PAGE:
Statin Drugs Benefit Heart Disease Patients, but May Cause Eye Disorders in Some
11/24/08 Portland, Ore.
Statin medications are used to lower patients’ cholesterol levels, thus helping to prevent coronary heart disease, stroke and death
Statin use has grown rapidly since 1992, and seems likely to increase in light of the recent, widely-reported Jupiter Study on the drugs’ benefits in patients with low cholesterol but elevated C-reactive protein. Eye disorders related to statins are rare, occurring in about 0.1 percent of patients (0.5 to 2.5 percent when gemfibrozil, another type of cholesterol-lowering drug, is taken simultaneously) but had not been systematically reported prior tothe study led by F.W. Fraunfelder, MD, of the Casey Eye Institute at Oregon Health and Science University. The research appears in the December issue of Ophthamology, the journal of the American Academy of Ophthamology.
Fraunfelder’s group analyzed statin-associated reports of double vision (diplopia), drooping of the upper eyelid (ptosis), and loss of full range of motion of the eyes (ophthalmoplegia) in the databases of the National Registry of Drug-Induced Ocular Side Effects, the World Health Organization, and the Food and Drug Administration. Since statins were known to cause skeletal muscle disorders in some patients, a similar affect was plausible in the eye muscles. The average patient age was 64.5 years, and the case reports included 143 males, 91 females, and 22 persons with gender unspecified. The average statin dose of patients who exhibited one or more eye disorder was within ranges recommended by drug manufacturers, and the average time from beginning of therapy to developing an adverse drug reaction (ADR) was 8.3 months. There were 23 cases of loss of eye range of motion; 8 cases of ptosis, and 18 cases of ptosis in conjunction with double vision; disorders in all patients apparently resolved completely when statins were discontinued. From the ADR reports, the researchers could not determine precisely which eye muscles were involved, or time needed to full recovery after statin discontinuation, for individual cases.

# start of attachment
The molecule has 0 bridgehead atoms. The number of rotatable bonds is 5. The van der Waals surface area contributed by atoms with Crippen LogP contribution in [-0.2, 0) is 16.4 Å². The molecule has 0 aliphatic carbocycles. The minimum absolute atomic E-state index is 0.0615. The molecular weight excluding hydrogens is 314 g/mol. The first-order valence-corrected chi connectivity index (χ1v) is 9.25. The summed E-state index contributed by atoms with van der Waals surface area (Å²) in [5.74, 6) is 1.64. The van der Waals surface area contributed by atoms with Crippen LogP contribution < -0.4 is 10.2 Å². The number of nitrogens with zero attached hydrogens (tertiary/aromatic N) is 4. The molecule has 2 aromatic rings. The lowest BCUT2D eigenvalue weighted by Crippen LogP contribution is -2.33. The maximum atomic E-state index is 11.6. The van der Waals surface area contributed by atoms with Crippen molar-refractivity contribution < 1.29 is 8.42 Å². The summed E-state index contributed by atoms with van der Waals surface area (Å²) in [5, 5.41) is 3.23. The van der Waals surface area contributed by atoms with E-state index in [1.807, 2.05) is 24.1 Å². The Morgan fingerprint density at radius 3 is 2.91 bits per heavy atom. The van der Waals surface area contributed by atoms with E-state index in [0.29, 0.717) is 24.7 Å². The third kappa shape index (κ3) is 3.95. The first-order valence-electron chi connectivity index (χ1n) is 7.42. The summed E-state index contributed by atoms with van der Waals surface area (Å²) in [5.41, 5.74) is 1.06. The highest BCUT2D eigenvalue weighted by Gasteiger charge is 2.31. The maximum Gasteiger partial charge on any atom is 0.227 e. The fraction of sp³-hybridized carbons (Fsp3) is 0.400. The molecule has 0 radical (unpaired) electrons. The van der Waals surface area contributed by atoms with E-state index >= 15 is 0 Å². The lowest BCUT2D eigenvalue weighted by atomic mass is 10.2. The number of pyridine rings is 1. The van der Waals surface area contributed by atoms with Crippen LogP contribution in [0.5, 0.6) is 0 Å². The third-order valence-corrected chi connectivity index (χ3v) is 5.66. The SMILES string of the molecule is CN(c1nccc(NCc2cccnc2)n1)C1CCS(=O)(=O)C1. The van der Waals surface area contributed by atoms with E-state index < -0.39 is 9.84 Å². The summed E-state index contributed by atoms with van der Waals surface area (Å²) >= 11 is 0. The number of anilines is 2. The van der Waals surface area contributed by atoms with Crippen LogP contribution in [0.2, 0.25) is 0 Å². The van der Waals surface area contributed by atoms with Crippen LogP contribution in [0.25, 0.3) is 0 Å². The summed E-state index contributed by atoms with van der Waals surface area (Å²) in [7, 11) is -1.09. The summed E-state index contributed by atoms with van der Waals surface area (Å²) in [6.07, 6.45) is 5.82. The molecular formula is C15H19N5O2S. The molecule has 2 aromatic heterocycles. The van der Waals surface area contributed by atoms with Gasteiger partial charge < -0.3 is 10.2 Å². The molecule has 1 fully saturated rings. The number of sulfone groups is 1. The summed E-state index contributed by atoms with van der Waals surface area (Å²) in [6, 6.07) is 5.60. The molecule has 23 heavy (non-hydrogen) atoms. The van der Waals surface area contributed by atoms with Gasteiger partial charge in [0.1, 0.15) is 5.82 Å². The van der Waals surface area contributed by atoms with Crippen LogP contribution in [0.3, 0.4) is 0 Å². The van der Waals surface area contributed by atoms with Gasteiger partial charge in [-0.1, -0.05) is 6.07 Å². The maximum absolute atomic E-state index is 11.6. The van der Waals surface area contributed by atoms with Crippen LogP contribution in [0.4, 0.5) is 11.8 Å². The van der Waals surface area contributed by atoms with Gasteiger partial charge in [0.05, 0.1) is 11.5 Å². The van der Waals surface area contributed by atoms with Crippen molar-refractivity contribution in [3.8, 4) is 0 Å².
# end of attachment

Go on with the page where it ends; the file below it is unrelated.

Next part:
“We advise physicians prescribing statins to be aware that these eye disorders may result, and that medications should be discontinued if so. When a patient presents with one of these eye disorders, he should be rigorously evaluated to determine the cause and statin use should be taken into account,” Fraunfelder concludes.